Migrants in Peril, and Raw Emotions, in a Volatile European Border Standoff
WARSAW — Thousands of migrants, unwilling weapons in a geopolitical struggle, in peril in a freezing border zone. Far-right nationalists marching on the streets of Warsaw, calling for harsh action against asylum seekers. Belligerent national leaders facing off across a razor-wire border.
A standoff over migrants along the European Union’s eastern flank, one that E.U. leaders say has been manufactured by the authoritarian government of Belarus, is growing more volatile, highlighting the raw emotions driving a crisis on that country’s border with Poland.
So far the only casualties have been the migrants, stuck in the struggle between Belarus and countries on the frontline of the European Union, like Poland and Lithuania. Amid growing fears of a humanitarian disaster in the thick forests that straddle the border, a 14-year-old Kurdish boy from Iraq was reported by Polish news media to have frozen to death overnight on the Belarus side of the frontier.
Eight others, according to the official count, died earlier from exposure.
Aid workers, who are barred along with journalists and independent doctors from entering the border zone, believe the real death toll is higher and will rise sharply as winter sets in and pushes already freezing temperatures even lower.
Western leaders have accused Aleksandr G. Lukashenko, Belarus’s autocratic leader, of engineering the crisis — creating a path into European Union countries for migrants from the Middle East. His aim, they say, is to punish Poland and Lithuania for harboring dissidents and other opponents of his government and to pressure the E.U. into lifting sanctions. Western members of the United Nations Security Council condemned Belarus’s actions on Thursday.
Members of Polish far-right groups marched in Warsaw on Thursday.Credit…Czarek Sokolowski/Associated Press
In a statement posted Thursday on Facebook, Prime Minister Mateusz Morawiecki of Poland compared events on the border to those that cost Poland its statehood more than a century ago. While stressing that the situation now “is not so dramatic,” he said: “What we are dealing with is a new type of war. This is a war in which civilians and media messages are the ammunition.”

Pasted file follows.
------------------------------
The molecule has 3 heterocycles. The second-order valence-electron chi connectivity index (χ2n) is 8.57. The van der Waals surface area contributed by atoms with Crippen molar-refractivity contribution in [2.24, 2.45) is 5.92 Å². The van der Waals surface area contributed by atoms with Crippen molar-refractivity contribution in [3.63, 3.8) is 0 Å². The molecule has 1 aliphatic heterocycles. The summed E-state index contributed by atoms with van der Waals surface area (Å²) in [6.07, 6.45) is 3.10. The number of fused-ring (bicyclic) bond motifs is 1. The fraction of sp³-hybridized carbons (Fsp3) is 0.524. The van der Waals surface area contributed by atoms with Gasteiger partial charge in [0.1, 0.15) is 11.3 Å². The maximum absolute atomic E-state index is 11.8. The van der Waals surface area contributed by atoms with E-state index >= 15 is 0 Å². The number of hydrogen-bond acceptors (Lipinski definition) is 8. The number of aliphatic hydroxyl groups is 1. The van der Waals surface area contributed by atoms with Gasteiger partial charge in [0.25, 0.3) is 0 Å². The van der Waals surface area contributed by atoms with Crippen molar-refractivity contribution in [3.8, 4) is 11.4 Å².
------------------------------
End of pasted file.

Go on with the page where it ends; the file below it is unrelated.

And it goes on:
Poland and Lithuania, both members of NATO as well as the European Union, have poured thousands of soldiers into the frontier zone to help border guards and police officers beat back what they describe as “hybrid war” by Mr. Lukashenko.
Mr. Lukashenko for his part reeled off threats to his country’s Western neighbors even as the Kremlin, his main benefactor, said it was working to resolve the situation and described the buildup of military force along the border as “a matter of utmost concern to all sober-thinking people in Europe.”
In a sign of the escalating tensions, Poland’s Defense Ministry on Thursday reported that its soldiers in the border area of Bialowieza had fired warning shots into the air the previous day after “a group of several hundred migrants attempted to cross the border by force.” The migrants, the ministry said, threw objects at the soldiers and then tried to destroy a border fence.
The Polish Interior Ministry warned that, with security forces stretched thin by Independence Day rallies in Warsaw and other cities, Belarus might mobilize migrants to “storm” the border Thursday evening. By late evening, however, there were no reports of any such attack.
President Vladimir V. Putin of Russia spoke to Chancellor Angela Merkel of Germany for the second day in a row about the crisis, the Kremlin said, but he repeated his desire that European officials speak directly to their Belarusian counterparts. That is a nonstarter for many in the West, who believe Mr. Lukashenko stole an election last year and consider his rule to be illegitimate.
Mr. Lukashenko told government officials in a televised meeting on Thursday that he had agreed that Russia would patrol the country’s western borders with nuclear-capable bombers. He also said he could shut down the flow of a major pipeline carrying natural gas from Russia to Western Europe via Belarus if the West escalated sanctions. That, however, is highly unlikely as it would risk rupturing relations with Moscow, which owns the gas and whose support is vital to Mr. Lukashenko’s political survival.
In Poland, the government’s hard-line policy and its decision to forbid all nonresidents, including aid workers and European officials, from entering the border zone has played well with its right-wing base among Polish nationalists, who on Thursday held an annual march through the center of Warsaw to celebrate Independence Day.